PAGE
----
Losing Balls? Leave the Driver in the Bag

I didn’t learn anything new yesterday. Tiger is still the best, Peyton is accurate, Phil chokes under pressure, and you can always count on TB12 to give you a highlight moment. The haters will say he stunk it up on the front nine, but I want to know why Mickelson made him put his 2-iron away. It’s obvious to me, a guy who drives with his 3-iron, that Brady is an accuracy guy. He doesn’t even carry a driver.

I don’t go quite that far. That Callaway Epic Flash Driver I paid five hundred bucks for has to come out of the bag once in a while. When I first bought it, I used it fourteen holes a round. This year, I switched to a driving iron and lowered my handicap by six strokes. Brady is an eight handicap, largely because he drives with an iron. Did you see the difference off the tee on the back nine? Phil is an idiot.

You’ll have to forgive my acerbity. Phil Mickelson is actually one of my favorite golfers, but I’m from Boston. Tom Brady might play in Tampa now, but in my heart he will always be a New England Patriot. I just wish Belichick was there to coach him yesterday. Phil’s suggestion to sunset the driving iron on the first hole was a mistake. I know that move would have thrown my game off.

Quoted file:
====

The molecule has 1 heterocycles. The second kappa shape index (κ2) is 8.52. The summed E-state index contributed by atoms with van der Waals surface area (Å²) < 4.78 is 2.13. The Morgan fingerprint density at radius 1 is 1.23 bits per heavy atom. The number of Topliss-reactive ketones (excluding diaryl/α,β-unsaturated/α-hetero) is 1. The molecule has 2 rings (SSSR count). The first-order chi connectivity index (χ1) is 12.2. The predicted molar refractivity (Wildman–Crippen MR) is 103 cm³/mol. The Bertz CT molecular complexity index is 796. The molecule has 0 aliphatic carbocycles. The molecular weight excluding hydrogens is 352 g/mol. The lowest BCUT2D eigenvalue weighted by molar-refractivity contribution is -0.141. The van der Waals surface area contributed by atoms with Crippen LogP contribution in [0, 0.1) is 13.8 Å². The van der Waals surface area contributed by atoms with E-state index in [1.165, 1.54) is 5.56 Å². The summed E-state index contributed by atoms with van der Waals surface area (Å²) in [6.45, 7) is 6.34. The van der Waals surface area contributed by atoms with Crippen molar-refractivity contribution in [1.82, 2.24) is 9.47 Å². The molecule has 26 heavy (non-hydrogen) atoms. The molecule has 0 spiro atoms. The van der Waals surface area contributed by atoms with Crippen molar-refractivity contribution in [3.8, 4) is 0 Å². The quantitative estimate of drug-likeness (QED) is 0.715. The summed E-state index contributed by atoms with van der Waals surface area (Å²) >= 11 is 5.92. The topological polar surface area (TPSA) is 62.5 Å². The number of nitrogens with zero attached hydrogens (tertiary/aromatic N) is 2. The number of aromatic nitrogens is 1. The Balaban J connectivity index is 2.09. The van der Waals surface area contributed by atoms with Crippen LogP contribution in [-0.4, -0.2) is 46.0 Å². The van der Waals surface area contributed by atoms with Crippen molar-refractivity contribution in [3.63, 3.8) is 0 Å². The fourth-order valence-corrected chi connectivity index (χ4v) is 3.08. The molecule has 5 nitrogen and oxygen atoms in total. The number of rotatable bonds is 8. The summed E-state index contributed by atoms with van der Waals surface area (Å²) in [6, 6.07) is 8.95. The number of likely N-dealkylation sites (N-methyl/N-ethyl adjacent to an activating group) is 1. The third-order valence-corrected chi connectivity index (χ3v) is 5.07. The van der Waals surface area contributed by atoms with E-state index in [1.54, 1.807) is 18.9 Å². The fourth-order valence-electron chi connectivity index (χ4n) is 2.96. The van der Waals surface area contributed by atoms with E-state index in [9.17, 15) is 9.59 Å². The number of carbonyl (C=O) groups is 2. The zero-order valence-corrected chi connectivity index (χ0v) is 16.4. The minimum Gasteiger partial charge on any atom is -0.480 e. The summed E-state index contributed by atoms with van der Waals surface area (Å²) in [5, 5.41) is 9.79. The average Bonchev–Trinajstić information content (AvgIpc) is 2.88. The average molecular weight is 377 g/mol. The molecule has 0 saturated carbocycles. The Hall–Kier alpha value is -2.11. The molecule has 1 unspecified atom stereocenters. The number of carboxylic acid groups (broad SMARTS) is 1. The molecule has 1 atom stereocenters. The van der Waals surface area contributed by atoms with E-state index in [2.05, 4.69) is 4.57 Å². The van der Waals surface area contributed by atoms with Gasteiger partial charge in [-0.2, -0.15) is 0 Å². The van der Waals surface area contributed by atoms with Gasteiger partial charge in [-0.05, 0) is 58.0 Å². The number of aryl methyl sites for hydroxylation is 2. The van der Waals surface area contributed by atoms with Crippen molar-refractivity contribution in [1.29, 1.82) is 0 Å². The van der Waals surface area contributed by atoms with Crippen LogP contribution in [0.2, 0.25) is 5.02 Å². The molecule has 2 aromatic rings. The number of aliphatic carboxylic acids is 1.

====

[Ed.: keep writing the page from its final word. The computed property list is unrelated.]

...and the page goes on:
Learn to Use all Your Clubs

There are fourteen clubs in your bag for a reason. Most of the courses amateurs play on don’t really require a driver. How many times have you crushed the ball on a par five and still needed two more shots to get to the green? Most of us aren’t good enough to hit a 3-wood two hundred eighty yards. Not in a straight line. I’d rather get two hundred down the middle than two fifty into the trees.

To illustrate, let me describe the first hole at my home club. It’s a par-5 dog-leg left. From the tee, it’s roughly 200 yards to the corner, too short for my driver. I can use my 3-wood, but I tend to slice with it. My 3-iron flies true and puts me at or just short of the corner, where I can pop it to within 100 yards of the hole by going over the trees with my pitching wedge. My next shot is another wedge and I’m on in three. No lost balls. No tree shots. No sand traps.

My golf instructor taught me to look at the number of shots it will take to get to the green. If the hole is three hundred yards away, I don’t have to get 250 with my driver. The percentages are better if I use a five or a six to get within wedge range to put it on in two. Yes, it’s fun to crack a long one, but realistically you are not making that green with your driver. Even the pros don’t try that. Of course, most of them don’t hit shots like this either:

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